The over $2 trillion-a-day repurchase agreement market requires changes to cut risks related to sales of assets triggered by a dealer default or lenders’ perceptions that it may, according to the Federal Reserve Bank of New York.
The potential for so-called “fire sales,” or rapid selling of assets at reduced prices, remains a source of financial instability, New York Fed economists Brian Begalle, Antoine Martin, James McAndrews and Susan McLaughlin wrote in a paper posted today on the bank’s website. Since the 2008 financial crisis that caused a near global credit freeze and disruptions in repo funding, global policy maker have sought to increase bank capital and mitigate side-effects of bank defaults to prevent the need for future government bailouts.
“Limited tools are available to mitigate the risk of pre- default fire sales and no established tools currently exist to mitigate risk of post-default sales,” Begalle, Martin, McAndrews and McLaughlin wrote. “The risk of post-default fire sales in the tri-party repo market cannot be eliminated altogether,” unless before such an event there is a “mechanism that provides for the orderly liquidation of tri-party collateral.”
The Fed has been seeking to strengthen the tri-party repurchase agreement market, which near collapsed in 2008 amid the demise of Bear Stearns Cos. and bankruptcy of Lehman Brothers Holdings Inc. during the financial crisis. The central bank took over efforts to improve functioning of the market for in 2012 after the private-sector Tri-Party Repo Infrastructure Reform Task Force, sponsored by the Fed in 2009, disbanded.
The Fed created liquidity facilities to prevent fire sales and support its primary dealers in 2008. The central bank backstopped the market through the Term Securities Lending Facility, for loans of Treasuries to Wall Street dealers, and the Primary Dealer Credit Facility for cash loans to the firms.
“The resiliency of dealers could be enhanced by reducing their reliance of short-term funding, or through additional capital and liquidity regulation,” the Fed staffers wrote. The risk of dealer pre-default asset sales is heightened by the practice of maturity transformation, when repos have a shorter maturity than the securities that serve as collateral, as well as liquidity transformation, the report said.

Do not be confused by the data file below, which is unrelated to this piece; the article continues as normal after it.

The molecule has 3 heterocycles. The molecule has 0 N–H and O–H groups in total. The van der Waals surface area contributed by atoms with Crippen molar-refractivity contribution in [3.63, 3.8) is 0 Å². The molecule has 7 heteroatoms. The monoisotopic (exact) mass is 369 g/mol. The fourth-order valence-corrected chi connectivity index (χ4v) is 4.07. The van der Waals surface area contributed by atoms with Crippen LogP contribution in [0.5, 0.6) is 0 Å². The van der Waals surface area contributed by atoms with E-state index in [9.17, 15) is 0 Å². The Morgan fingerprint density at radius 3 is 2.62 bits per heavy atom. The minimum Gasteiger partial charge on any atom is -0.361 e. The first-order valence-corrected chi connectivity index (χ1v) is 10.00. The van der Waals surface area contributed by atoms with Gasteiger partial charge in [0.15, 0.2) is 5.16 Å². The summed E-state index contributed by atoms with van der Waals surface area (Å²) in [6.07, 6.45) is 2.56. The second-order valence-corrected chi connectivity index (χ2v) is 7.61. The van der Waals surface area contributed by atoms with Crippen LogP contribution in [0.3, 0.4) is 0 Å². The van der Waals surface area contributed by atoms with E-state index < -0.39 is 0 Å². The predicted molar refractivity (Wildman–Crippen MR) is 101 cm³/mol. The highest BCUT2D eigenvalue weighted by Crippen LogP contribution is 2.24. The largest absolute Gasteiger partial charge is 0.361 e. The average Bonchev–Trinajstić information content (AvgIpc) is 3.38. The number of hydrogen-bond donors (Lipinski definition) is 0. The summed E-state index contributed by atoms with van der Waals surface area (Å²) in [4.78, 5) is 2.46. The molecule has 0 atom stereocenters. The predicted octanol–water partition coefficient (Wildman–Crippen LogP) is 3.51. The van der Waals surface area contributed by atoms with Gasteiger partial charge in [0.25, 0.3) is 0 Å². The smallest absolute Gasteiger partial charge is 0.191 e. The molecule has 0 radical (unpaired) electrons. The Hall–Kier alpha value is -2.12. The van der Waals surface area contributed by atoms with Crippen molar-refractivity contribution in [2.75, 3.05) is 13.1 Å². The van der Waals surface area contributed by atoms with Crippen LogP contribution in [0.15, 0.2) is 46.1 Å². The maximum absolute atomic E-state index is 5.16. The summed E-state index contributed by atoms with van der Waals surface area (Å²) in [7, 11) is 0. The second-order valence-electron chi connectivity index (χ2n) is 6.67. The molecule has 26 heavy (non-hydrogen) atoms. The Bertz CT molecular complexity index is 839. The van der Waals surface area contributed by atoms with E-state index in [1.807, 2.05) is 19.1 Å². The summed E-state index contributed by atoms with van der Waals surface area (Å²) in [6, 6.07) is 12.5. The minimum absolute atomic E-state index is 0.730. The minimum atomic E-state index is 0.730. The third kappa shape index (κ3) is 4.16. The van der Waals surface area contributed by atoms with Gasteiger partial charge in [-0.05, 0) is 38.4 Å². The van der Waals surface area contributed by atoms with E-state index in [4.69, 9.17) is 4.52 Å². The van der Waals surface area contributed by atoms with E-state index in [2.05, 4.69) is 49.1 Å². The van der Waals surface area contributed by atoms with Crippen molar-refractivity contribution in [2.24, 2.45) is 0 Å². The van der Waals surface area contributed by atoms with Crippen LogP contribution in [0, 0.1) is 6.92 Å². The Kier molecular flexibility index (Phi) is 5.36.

While, the risk of post default sales, from money market mutual funds and other counterparties that hold the securities used as collateral for the repos, is primary because such transactions are exempt from a bankruptcy regulation that typically prevents creditors from immediately taking possession of assets. These investors would likely quickly sell the securities, according to the Fed report.
Repos are transactions used by the Fed’s primary dealers for short-term funding and typically involve the sale of U.S. government securities in exchange for cash, with the debt held as collateral for the loan. Dealers agree to repurchase the securities at a later date, and cash is sent back to the lender, typically a money-market mutual fund.
In a tri-party arrangement, a third party, one of two clearing banks, functions as the agent for the transaction and holds the security as collateral. JPMorgan Chase & Co. (JPM:US) and Bank of New York Mellon Corp. (BK:US) serve as the industry’s clearing banks.
“The risk of fire sales would be mitigated if the assets serving as repo collateral were sold by an institution, or a set of institutions, that has incentives and the ability to maximize the value of these assets,” the Fed economists wrote. “It could be the clearing bank of the defaulting dealer, a large asset manager, or a consortium of asset managers, a dealer, or a consortium of dealers, or a special-purpose entity created specifically for that role.”
A so-called resolution authority for the repo market, to orderly liquidate repurchase agreements and prevent fire sales of underlying assets during periods of financial stress, was proposed as a way to reduce risks in March 2012 by New York University Stern School of Business professors Viral Acharya and T. Sabri Oncu in a paper presented at a Federal Reserve conference in Washington.
Laws and regulations including Dodd-Frank Act and Basel III are focused on systemically important financial companies. What has yet to be fully addressed is systemic risks associated with certain assets and liabilities, such as repurchase agreements, Acharya and Oncu wrote in the report.
‘In the absence of a mechanism or process for ensuring that private-market participants have proper incentives to engage in orderly liquidations of assets as needed, the official sector will likely have to resort to emergency measures in order to limit the disruptions to the financial system that fire sales would create,” the Fed economists wrote.
To contact the reporter on this story: Liz Capo McCormick in New York at Emccormick7@bloomberg.net
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